Use this URL to cite or link to this record in EThOS: https://ethos.bl.uk/OrderDetails.do?uin=uk.bl.ethos.747774
Title: Utilising a three-dimensional system to understand nephrogenesis
Author: Alharbi, A. A. H.
ISNI:       0000 0004 7232 5453
Awarding Body: UCL (University College London)
Current Institution: University College London (University of London)
Date of Award: 2018
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Abstract:
Monolayer culture of kidney cells and ex vivo and in vitro experiments using model organisms are commonly used in studies of renal development, yet it is unclear how these correlate with human kidney development in vivo. Recent research aimed at engineering new kidneys from dissociated renal cells demonstrates that it is feasible to generate multiple nephron segments, resulting in a three-dimensional, miniature kidney like structure, albeit with poor overall structural organisation than a normal kidney. This has been done predominantly using cells obtained directly from mouse embryos within the first two days of kidney formation, and it is not thought to be possible to use older murine organs. In theory, it should also be possible to generate neo-kidneys using human renal progenitor cells from fetal kidneys; however, these can never be obtained early enough to correspond to the mouse stages that are normally used. Here, I not only show that dissociated renal cells from older embryonic mice are able to generate multiple nephron segments, but also that human fetal kidney cells are able to produce typical nephron elements. Dissociated renal cells from older embryonic mice not only generate structural elements resembling normal kidney tubules and glomeruli but they also have anion uptake capacity as might be seen in vivo, illustrating functional capacity. Human fetal kidney cells generated from gestational ages between 10 and 16 weeks were additionally able to produce apparently typical nephron elements. Some inter-species differences were observed in the morphology of the ureteric buds, with fewer branches found in the human compared to the mouse, along with an obvious difference in the expression pattern of CALB1+ cells. However, the human cell-derived neo-kidneys expressed functional anion and cation transporters. This thesis demonstrates that organotypic renal structures with functional ion transporters can be generated from human fetal kidney cells. This provides us with a novel approach to understand and examine nephrogenesis and, essentially, to model kidney disease from a human perspective.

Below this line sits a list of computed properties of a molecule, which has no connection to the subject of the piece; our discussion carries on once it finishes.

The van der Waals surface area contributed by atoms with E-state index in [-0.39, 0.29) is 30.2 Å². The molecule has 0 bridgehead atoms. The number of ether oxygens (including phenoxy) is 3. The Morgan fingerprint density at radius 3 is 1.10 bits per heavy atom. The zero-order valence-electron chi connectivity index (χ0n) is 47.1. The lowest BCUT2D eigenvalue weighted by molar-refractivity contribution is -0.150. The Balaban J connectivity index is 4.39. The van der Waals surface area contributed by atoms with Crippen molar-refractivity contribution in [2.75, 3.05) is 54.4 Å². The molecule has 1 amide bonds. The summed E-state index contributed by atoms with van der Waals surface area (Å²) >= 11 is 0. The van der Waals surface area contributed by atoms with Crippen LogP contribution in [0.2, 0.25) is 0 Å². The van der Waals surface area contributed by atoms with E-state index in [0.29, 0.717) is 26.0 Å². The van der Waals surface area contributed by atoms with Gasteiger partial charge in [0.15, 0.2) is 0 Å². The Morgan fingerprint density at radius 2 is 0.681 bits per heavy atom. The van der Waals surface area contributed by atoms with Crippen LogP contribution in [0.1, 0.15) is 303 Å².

Supervisor: Not available Sponsor: Not available
Qualification Name: Thesis (Ph.D.) Qualification Level: Doctoral
EThOS ID: uk.bl.ethos.747774  DOI: Not available
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